A small puppy has been saved in China after being abandoned by the side of the road and having both of its legs “ripped off.”
According to Qiming Small Animal Protection Group, the pup is less than a month old and was found in Chengdu on the side of the road earlier this month.
The young dog, a boy, was found on Shengtai Avenue in Chengdu’s Wenjiang District by one of the group’s volunteers on July 17, said Tong Tong, a spokesman from Qiming Small Animal Protection Group.
When the dog was found, both of his hind legs were nearly torn completely off from his body, and the puppy had been using his forearms to crawl at the side of the road, said Tong Tong.
‘We don’t know how the dog got injured or who attacked it, but it seemed like someone had try to rip off its legs deliberately using their hands,’ said Tong Tong.
The spokesman added: ‘We are horrified by the incident and we condemn the person who has given the small puppy such shocking injuries.’
Tong Tong also added: : “Judging from our experience, people usually hurt animals in a cruel way when they are under extreme stress or anger and want to release their emotions.”
The animal group took the tiny puppy to a vet, who then performed a leg amputation on it. The puppy has been “extremely strong” and was recovering well after the operation, said the vet.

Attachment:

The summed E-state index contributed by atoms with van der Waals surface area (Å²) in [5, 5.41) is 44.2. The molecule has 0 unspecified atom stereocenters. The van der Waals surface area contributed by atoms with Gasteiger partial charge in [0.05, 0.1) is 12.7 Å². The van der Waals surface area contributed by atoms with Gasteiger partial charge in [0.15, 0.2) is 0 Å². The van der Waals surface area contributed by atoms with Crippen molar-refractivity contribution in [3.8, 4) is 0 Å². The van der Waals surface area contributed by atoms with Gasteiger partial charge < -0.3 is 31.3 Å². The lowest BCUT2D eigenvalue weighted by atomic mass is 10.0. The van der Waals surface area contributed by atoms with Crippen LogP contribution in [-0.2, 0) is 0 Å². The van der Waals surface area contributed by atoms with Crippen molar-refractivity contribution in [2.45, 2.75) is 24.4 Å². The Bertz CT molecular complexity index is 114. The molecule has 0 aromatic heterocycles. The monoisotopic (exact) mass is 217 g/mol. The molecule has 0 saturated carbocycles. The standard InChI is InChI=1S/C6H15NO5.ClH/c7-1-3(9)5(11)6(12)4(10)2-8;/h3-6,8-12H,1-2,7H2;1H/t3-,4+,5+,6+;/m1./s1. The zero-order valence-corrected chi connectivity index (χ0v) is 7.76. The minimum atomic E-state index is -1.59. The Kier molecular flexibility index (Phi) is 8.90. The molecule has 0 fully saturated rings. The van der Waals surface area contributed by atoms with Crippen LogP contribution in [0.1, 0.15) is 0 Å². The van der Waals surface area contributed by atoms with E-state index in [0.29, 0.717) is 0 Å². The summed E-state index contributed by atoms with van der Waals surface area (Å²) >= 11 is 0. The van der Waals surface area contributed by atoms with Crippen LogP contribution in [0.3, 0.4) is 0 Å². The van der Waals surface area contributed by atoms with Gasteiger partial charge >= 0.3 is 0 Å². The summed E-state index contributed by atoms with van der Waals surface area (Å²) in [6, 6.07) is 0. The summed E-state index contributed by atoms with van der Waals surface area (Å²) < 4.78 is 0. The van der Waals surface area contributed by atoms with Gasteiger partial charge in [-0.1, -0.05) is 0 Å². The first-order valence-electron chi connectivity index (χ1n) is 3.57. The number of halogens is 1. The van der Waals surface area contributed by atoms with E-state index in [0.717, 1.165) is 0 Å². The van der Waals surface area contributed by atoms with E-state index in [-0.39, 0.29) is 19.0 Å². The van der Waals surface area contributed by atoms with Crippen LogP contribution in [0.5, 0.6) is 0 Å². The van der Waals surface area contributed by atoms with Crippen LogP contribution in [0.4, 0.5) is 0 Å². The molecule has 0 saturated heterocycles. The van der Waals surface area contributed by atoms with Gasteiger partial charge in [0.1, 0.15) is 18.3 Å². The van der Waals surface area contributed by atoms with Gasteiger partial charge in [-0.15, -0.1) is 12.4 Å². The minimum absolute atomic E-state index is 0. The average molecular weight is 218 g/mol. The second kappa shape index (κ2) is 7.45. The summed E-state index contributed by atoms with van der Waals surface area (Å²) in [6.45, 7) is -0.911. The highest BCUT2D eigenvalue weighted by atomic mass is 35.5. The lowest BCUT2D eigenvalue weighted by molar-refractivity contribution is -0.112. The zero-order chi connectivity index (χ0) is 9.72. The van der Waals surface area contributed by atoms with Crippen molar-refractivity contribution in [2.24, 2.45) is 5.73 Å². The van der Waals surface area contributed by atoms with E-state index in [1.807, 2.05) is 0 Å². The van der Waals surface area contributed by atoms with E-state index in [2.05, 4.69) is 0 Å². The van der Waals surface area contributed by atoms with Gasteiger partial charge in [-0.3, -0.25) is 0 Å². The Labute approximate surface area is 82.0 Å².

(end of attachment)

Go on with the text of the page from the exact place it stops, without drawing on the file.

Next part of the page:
The animal group believes the puppy was from a stray dog.
Prior to taking the dog to Chengdu Xin Zhi Lv Veterinary Clinic, the group gave it basic treatment.
The vet, Li Xiaokun, said he and his colleagues decided to perform amputation surgery because “it was not possible to have them re-attached to its body.”
Dr Li explained: “The dog’s hind legs were dead from the ankle down and worms had started to grow on them.”
He added: “The operation was risky because the puppy was so young. However, it was extremely strong during the operation.
“Its condition has stabilized now. We’re giving it 24-hour care and it’s recovering well.”
The puppy was also missing some skin around his ankle, but the clinic plans to give him a tissue expansion operation in about a month to ensure the wounds will be full covered, said Dr. Li.
Ultimately, once the puppy recovers, the clinic will make it a wheelchair to help it walk.
The puppy has been named Fu Rui, which translates to “free” in English after receiving the most votes from the people who donated money to the dog on Chinese social media platform, WeChat.
The group is also raising funds for the puppy’s operation through an online donation page. They hope he will grow up safe and healthy.
“We hope its mind would be free and not restricted by the fact that it does not have hind legs,’ said the animal group.
Tong Tong, the spokesman, said: “At the moment, there is no law to protect animals’ welfare in China. There is a draft under consideration, but no official legal policies have been passed.
“However, considering the scale of underground animal meat trading industry, I think it would be challenging for the authority to approve related law anytime soon.”